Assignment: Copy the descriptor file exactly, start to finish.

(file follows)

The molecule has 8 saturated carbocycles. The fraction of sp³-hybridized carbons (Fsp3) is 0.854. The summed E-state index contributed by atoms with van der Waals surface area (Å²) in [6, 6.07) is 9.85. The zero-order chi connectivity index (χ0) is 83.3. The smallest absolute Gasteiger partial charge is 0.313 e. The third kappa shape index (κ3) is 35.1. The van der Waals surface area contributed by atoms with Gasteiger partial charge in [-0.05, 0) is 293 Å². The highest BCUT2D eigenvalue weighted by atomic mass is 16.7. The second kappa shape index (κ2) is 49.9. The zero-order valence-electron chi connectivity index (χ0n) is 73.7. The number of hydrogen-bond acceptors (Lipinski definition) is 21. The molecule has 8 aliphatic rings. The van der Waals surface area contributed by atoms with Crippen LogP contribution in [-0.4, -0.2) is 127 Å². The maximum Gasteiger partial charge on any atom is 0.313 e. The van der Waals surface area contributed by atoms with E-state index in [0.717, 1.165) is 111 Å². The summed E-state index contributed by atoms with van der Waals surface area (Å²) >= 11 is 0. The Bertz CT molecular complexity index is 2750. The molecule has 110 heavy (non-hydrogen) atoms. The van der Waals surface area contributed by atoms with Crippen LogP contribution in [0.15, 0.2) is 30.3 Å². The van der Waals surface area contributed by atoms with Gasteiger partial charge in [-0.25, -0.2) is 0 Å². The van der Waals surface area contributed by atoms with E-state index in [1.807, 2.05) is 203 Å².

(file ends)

The molecule has 8 saturated carbocycles. The fraction of sp³-hybridized carbons (Fsp3) is 0.854. The summed E-state index contributed by atoms with van der Waals surface area (Å²) in [6, 6.07) is 9.85. The zero-order chi connectivity index (χ0) is 83.3. The smallest absolute Gasteiger partial charge is 0.313 e. The third kappa shape index (κ3) is 35.1. The van der Waals surface area contributed by atoms with Gasteiger partial charge in [-0.05, 0) is 293 Å². The highest BCUT2D eigenvalue weighted by atomic mass is 16.7. The second kappa shape index (κ2) is 49.9. The zero-order valence-electron chi connectivity index (χ0n) is 73.7. The number of hydrogen-bond acceptors (Lipinski definition) is 21. The molecule has 8 aliphatic rings. The van der Waals surface area contributed by atoms with Crippen LogP contribution in [-0.4, -0.2) is 127 Å². The maximum Gasteiger partial charge on any atom is 0.313 e. The van der Waals surface area contributed by atoms with E-state index in [0.717, 1.165) is 111 Å². The summed E-state index contributed by atoms with van der Waals surface area (Å²) >= 11 is 0. The Bertz CT molecular complexity index is 2750. The molecule has 110 heavy (non-hydrogen) atoms. The van der Waals surface area contributed by atoms with Crippen LogP contribution in [0.15, 0.2) is 30.3 Å². The van der Waals surface area contributed by atoms with Gasteiger partial charge in [-0.25, -0.2) is 0 Å². The van der Waals surface area contributed by atoms with E-state index in [1.807, 2.05) is 203 Å².